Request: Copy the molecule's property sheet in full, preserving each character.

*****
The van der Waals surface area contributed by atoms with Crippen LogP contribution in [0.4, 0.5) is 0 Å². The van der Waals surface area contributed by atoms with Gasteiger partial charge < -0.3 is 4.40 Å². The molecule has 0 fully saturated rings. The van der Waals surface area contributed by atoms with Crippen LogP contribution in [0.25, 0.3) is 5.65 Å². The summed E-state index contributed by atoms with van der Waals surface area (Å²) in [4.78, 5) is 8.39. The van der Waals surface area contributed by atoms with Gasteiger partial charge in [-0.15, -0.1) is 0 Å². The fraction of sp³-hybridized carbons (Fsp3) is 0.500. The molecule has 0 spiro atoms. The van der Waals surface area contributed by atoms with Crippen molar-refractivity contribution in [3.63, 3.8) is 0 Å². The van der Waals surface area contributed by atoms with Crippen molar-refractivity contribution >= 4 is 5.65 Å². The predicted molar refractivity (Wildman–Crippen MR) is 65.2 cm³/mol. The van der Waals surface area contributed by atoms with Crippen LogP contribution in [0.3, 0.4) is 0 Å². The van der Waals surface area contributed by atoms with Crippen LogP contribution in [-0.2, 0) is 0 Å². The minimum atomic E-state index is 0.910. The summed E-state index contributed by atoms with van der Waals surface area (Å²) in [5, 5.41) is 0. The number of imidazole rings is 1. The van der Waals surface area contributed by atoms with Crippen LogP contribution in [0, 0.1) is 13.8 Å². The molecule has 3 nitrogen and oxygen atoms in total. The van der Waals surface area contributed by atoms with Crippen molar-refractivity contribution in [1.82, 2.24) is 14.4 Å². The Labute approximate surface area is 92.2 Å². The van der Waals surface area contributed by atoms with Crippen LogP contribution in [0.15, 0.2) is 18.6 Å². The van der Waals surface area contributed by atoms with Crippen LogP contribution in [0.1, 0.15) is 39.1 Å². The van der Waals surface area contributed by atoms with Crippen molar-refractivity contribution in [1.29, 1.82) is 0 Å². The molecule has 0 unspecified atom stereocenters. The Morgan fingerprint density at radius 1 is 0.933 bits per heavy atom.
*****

The van der Waals surface area contributed by atoms with Crippen LogP contribution in [0.4, 0.5) is 0 Å². The van der Waals surface area contributed by atoms with Gasteiger partial charge < -0.3 is 4.40 Å². The molecule has 0 fully saturated rings. The van der Waals surface area contributed by atoms with Crippen LogP contribution in [0.25, 0.3) is 5.65 Å². The summed E-state index contributed by atoms with van der Waals surface area (Å²) in [4.78, 5) is 8.39. The van der Waals surface area contributed by atoms with Gasteiger partial charge in [-0.15, -0.1) is 0 Å². The fraction of sp³-hybridized carbons (Fsp3) is 0.500. The molecule has 0 spiro atoms. The van der Waals surface area contributed by atoms with Crippen molar-refractivity contribution in [3.63, 3.8) is 0 Å². The van der Waals surface area contributed by atoms with Crippen molar-refractivity contribution >= 4 is 5.65 Å². The predicted molar refractivity (Wildman–Crippen MR) is 65.2 cm³/mol. The van der Waals surface area contributed by atoms with Crippen LogP contribution in [0.3, 0.4) is 0 Å². The van der Waals surface area contributed by atoms with Crippen LogP contribution in [-0.2, 0) is 0 Å². The minimum atomic E-state index is 0.910. The summed E-state index contributed by atoms with van der Waals surface area (Å²) in [5, 5.41) is 0. The number of imidazole rings is 1. The van der Waals surface area contributed by atoms with Crippen LogP contribution in [0, 0.1) is 13.8 Å². The molecule has 3 nitrogen and oxygen atoms in total. The van der Waals surface area contributed by atoms with Crippen molar-refractivity contribution in [1.82, 2.24) is 14.4 Å². The Labute approximate surface area is 92.2 Å². The van der Waals surface area contributed by atoms with Crippen LogP contribution in [0.15, 0.2) is 18.6 Å². The van der Waals surface area contributed by atoms with Crippen LogP contribution in [0.1, 0.15) is 39.1 Å². The van der Waals surface area contributed by atoms with Crippen molar-refractivity contribution in [1.29, 1.82) is 0 Å². The molecule has 0 unspecified atom stereocenters. The Morgan fingerprint density at radius 1 is 0.933 bits per heavy atom.